12. Girl’s Day, "Something". If you’re gonna do a Park Ji-yoon homage, you might as well go for the fucking Park Ji-yoon homage.
Special mention: VIXX, "기적 (Eternity)" dance version. The atmosphere is nice and all, but what’s really important is the choreography, which supports the song and lifts it towards the sublime (especially when done live).
A few days before Infinite’s 4th anniversary, Jessica and I got together on Skype (thanks for nothing, Google Hangouts) to listen to, discuss, and get a little fannish over their newest album, Season 2.
Maddie: (gets on knees) (sings you Woohyun-esque ballad) Jessica: (helps you up since if you’re Woohyun then you’re injured in like 17 different places at this point)
1. SPICA, “You Don’t Love Me”. The logical conclusion of K-pop/Motown comparisons, though it comes off more like a Broadway musical version, if just because of the feat of having so many different big voices in the same place.
2. 4Minute, “오늘 뭐해 (Whatcha Doin’ Today?)”. The album is called 4Minute World, and the song in combination with the video gives us some idea of what this place is like: somewhere where the sets are glam, the humour is wicked, twerking is expected, and somewhere, there’s always a parade.
4. AOA, “짧은 치마” (Miniskirt). Brave Brothers is Brave Brothers is Brave Brothers. This is probably the wrong single for AOA - at the very least, it isn’t making use of their full potential as a hybrid rock-dance group - but they put energy into it, and it’s hard to imagine it without Jimin’s distinctive nasal delivery.
6. B.A.P, “1004 (Angel)”. B.A.P are never not going to be grandiose and overdramatic, but “1004” scales back the ambition to a more reasonable level - it’s actually a pop song.
7. Gain, “Fxxk U (feat. Bumkey)”. Originally this spot belonged to the cheeky title song of "Truth or Dare", but “Fxxk U” and its slightly too well-oiled backing beat is the one that lingers in my head the most. I’m still not sure whose side it wants to be on, and I wish it had a conclusion, but I’m beginning to think the slightly nauseated feeling I get by the end is intentional.
10. Orange Caramel, “Catallena”. What if Orange Caramel devoted themselves entirely to exploring subgenres of disco for the rest of their career? Wouldn’t that be great?
11. Jay Park, “Metronome (feat. Simon Dominic and Gray)”. Jay’s always better when he leaves the rapping to others, and now he can work on getting his single-note delivery just urgent enough. “Metronome” is unexpectedly dark, and moves like its title promises.
12. EXO-K, “중독 (Overdose)”. It’s no "Growl", but it’s no "Wolf" either (and anyway, if what everyone wanted was another “Growl”, BTOB’s “Beep Beep” wouldn’t have flopped). It’s an uncertain time for EXO, but if nothing else, they’ve found the sound they needed, one that emphasizes their strengths enough to bulldoze over their weaknesses.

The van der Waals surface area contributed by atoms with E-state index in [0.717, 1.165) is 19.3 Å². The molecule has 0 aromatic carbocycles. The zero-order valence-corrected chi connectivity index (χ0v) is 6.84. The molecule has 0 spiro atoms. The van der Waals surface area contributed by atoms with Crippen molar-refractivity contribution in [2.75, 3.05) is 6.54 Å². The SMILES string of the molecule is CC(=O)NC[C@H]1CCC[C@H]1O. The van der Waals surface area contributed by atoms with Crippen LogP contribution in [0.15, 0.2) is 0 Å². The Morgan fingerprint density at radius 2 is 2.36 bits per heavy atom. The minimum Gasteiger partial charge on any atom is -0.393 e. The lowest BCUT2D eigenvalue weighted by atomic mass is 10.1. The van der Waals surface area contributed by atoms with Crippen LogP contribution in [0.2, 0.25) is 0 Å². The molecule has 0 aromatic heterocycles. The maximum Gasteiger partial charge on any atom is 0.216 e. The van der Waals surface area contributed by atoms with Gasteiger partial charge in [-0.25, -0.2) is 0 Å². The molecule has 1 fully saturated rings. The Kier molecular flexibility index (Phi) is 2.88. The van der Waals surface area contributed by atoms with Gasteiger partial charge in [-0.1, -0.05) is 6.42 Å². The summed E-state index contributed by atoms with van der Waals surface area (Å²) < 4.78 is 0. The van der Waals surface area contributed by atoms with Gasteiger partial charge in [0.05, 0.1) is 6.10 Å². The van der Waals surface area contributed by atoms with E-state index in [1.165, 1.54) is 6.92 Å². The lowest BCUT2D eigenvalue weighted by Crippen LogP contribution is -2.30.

13. B1A4, “Lonely”. Jinyoung’s trying new things, and even if the melodies sound a lot like his old things, the chill synths and cooed vocals are a nice change. Who Am I is the best album of the year thus far, with a good shot at winning the whole horse race by December.
15. BTS, “상남자 (Boy In Luv)”.Skool Luv Affair is another strong contender for album of the year, continuing the group’s interweaving of classic R&B pop with energetic, swaggering rap energy. (According to Last.fm, the song I listened to the most between January and April was “어디에서 왔는지” (Where Did You Come From), satoori pickup lines over squishy synths.) The most fun bits of “Boy in Luv” are the thrashiest ones, and that snotty rhoticized “eo” vowel in the prechorus (so “-ssuh” comes out like “-ssur”).
Bonus albums list (* indicates a mini, links are to my favourite non-title tracks):
BTS, “BTS Cypher Pt. 2: Triptych”. If you’re not sure why these three young men are filled with so much vitriol, first read Radio Palava’s summary/analysis of the beef between B-Free and BTS, which touches on many points of the ongoing rapper vs. “idol rapper” debate. Without going so far as to name him - this isn’t "Control" - “Triptych” is without a doubt directed at B-Free. To that end, getting Supreme Boi to produce and feature on this is exactly like getting your big brother to handle the kid who’s been bullying you at school, but the three rappers are no pushovers themselves. While I admit that I’m a weak judge of technical skill aside from “what sounds right to me”, I like that this track showcases each rapper’s own technique and ability: J-Hope’s melodic flow, Rap Monster’s quick (and bilingual!) wordplay, Suga’s rapid-fire delivery.
Something I find interesting about this track is that unlike on their first cypher track (translation here), they aren’t trying to defend themselves against the “idol rapper” tag, which is what I would have expected. If anything, the majority of their brags here seem based in the fact that they’re idols and why that makes them superior, from “leading hallyu” to being constantly on TV to, of course, getting money. These lines of Suga’s verse make it clear that they don’t want to be ashamed of being pop idols, and that they feel it gives them just as much credibility as underground rappers, if not more: